This Scrimshaw necklace is a unique art project for preschoolers that uses a traditional whaler technique of etching designs into a malleable material (they used to use whale teeth and bone) to create works of art. While your child creates his design, you can teach him about the artistic techniques of other cultures and time periods.
What You Need:
- 1/3 cup (70 g) plaster of Paris
- 2/3 cup (150 ml) water
- Wax paper
- Nail or pin
- Felt pens
- Measuring cups
- Leather string
- Shellac (optional)
What You Do:
- Mix the plaster of Paris with the water in a measuring cup with a spoon until thick and smooth. Remember to work fast because plaster hardens quickly.
- Drop spoonfuls of plaster on the wax paper. The plaster spoonfuls should form flat discs of any size your child wants. Young artists often like to make pendants VERY large, but this is fine—they'll enjoy wearing them all the same. Smooth plaster with the back of a spoon if necessary.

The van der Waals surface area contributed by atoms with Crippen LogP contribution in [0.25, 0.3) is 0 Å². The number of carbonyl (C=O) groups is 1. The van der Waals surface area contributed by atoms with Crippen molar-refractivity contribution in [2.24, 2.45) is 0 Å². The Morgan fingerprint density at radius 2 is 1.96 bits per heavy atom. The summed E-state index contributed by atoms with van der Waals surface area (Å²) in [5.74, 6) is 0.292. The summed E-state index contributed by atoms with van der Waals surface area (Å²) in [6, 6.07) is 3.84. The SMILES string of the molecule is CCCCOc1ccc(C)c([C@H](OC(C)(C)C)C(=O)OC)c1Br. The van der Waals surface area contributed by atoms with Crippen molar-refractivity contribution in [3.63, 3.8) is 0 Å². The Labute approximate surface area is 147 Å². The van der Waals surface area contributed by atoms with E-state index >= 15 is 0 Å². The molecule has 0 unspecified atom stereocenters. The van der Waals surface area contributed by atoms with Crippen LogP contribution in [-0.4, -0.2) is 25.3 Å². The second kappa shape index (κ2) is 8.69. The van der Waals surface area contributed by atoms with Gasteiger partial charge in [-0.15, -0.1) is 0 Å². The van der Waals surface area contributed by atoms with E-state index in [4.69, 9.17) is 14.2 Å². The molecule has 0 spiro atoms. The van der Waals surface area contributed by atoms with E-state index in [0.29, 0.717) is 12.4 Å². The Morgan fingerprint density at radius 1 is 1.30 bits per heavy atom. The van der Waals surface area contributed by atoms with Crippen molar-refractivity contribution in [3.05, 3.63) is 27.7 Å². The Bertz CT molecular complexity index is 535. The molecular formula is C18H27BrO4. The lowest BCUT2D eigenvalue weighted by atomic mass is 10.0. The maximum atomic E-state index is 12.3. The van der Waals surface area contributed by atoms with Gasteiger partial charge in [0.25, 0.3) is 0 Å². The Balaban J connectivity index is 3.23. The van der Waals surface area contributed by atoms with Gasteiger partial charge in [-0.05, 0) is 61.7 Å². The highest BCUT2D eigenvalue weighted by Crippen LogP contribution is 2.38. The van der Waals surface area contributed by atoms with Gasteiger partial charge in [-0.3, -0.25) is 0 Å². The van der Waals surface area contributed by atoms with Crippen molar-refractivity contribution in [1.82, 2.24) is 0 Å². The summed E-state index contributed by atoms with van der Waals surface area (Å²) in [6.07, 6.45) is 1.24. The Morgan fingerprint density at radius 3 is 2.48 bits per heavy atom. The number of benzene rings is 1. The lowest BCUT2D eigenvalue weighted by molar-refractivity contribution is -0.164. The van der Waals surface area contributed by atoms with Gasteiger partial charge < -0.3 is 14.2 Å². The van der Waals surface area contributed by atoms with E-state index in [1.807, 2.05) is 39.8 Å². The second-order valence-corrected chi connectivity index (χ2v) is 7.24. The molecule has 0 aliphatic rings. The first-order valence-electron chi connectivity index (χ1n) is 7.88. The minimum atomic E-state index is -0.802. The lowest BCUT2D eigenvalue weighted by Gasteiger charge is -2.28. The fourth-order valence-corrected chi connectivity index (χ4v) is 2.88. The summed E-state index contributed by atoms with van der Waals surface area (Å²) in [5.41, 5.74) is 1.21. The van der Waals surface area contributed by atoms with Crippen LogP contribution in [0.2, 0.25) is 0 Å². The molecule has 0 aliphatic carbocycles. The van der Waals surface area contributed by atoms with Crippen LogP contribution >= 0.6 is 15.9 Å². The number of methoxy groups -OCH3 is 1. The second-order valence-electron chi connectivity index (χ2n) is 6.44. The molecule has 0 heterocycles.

- Let the plaster of Paris harden for 5-10 minutes.
- If your child is planning to make a necklace or pendant, poke a hole in the top of the plaster blob on the wax paper while the plaster is still soft.
- When the plaster has hardened, help your child carefully etch a design into the plaster using a nail or pin. This is a traditional technique used by whalers to create designs on shark teeth, whale bones, and walrus tusks.
- Have your child draw over the etched design with felt pens and then rub away the excess. The ink will fill the etched portion and color the design.
- Draw additional designs and pictures on the plaster as desired.
- To better preserve the design, cover the pendant with shellac (optional).
- Thread a leather string through the hole and tie the ends together to create a necklace.
Now your child has a beautiful, handmade scrimshaw necklace to wear! Try making more scrimshaw discs in other shapes and sizes for a varied collection, or give the pendants away as gifts for friends and family!
Adapted with permission from "Preschool Art: It's the Process, Not the Product." Copyright 1994 by MaryAnn F. Kohl. Used by Permission of Gryphon House, Inc., Maryland. All Rights Reserved.